Please be sure to inform our surgical coordinators of all medical conditions and medications you are taking.


We want you to be comfortable in the clothes you wear to the surgery center because you will be wearing them during the operation. Feel free to be as casual as you want. Please wear a loose-fitting upper garment with either short sleeves or sleeves which can be rolled up easily. We will need access to your upper arm for a blood pressure cuff. Please do not wear eye or facial make-up, earrings or nail polish.


You may not drive yourself home on the day of surgery. Please bring a responsible adult with you to drive you to and from your surgery appointment. You will be light sensitive and your vision may be blurry, making it unsafe for you to drive. You will also need a ride to your first follow-up appointment (the day after surgery). If you cannot find suitable transportation, please let us know and we will discuss our courtesy van service with you.

The Day of Surgery – What Can You Expect?

Arrival Time

Please come to our office at your scheduled time. This is your anticipated arrival time, not surgical time. If you are going to be late, please call the office and let us know so that the schedule can be adjusted to avoid delays for other patients having surgery that day.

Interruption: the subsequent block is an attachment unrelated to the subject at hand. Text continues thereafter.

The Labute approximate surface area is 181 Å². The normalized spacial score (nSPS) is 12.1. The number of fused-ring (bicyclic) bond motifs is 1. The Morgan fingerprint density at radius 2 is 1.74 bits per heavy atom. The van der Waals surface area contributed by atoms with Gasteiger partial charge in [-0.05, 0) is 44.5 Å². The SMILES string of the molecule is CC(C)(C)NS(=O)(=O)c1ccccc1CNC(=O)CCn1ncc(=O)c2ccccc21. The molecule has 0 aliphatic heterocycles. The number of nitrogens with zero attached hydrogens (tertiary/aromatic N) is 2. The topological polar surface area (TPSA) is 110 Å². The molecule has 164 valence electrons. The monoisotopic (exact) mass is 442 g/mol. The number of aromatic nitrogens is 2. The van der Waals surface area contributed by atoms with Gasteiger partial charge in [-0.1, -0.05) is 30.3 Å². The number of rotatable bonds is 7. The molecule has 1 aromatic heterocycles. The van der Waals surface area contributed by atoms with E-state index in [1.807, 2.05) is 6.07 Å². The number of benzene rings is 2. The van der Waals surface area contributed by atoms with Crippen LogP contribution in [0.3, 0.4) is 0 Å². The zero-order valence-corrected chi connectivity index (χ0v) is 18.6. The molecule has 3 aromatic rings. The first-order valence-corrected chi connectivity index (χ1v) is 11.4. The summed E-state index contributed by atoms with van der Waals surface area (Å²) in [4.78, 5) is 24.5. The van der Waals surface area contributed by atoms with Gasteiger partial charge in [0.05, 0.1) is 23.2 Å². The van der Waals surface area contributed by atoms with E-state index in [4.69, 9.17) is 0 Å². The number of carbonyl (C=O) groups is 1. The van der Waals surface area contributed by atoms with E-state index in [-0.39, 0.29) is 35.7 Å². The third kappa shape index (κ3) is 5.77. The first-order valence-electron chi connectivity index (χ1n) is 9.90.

Check-in and Consent Forms

Once you arrive at our facility, please check in with the receptionist. You will be asked to sign a couple of surgical consent forms. These forms permit us to do the operation. You will also be asked for your co-payment if you have one. We cannot proceed without it.

After all of your consent forms have been signed, you will be given several sets of eye drops. When your pupils have dilated sufficiently, you will be brought into our Surgical Preparation Area.

Pre-Operative Area

Our staff of highly trained nurses will bring you into the Pre-operative area. Here you will be comfortably seated while your blood pressure, pulse, and temperature are checked. The nurses will verify medical information contained within your surgical chart, and you may receive additional eye drops.

While comfortably waiting, you may see smiling patients returning from the operating room or having a snack before they leave.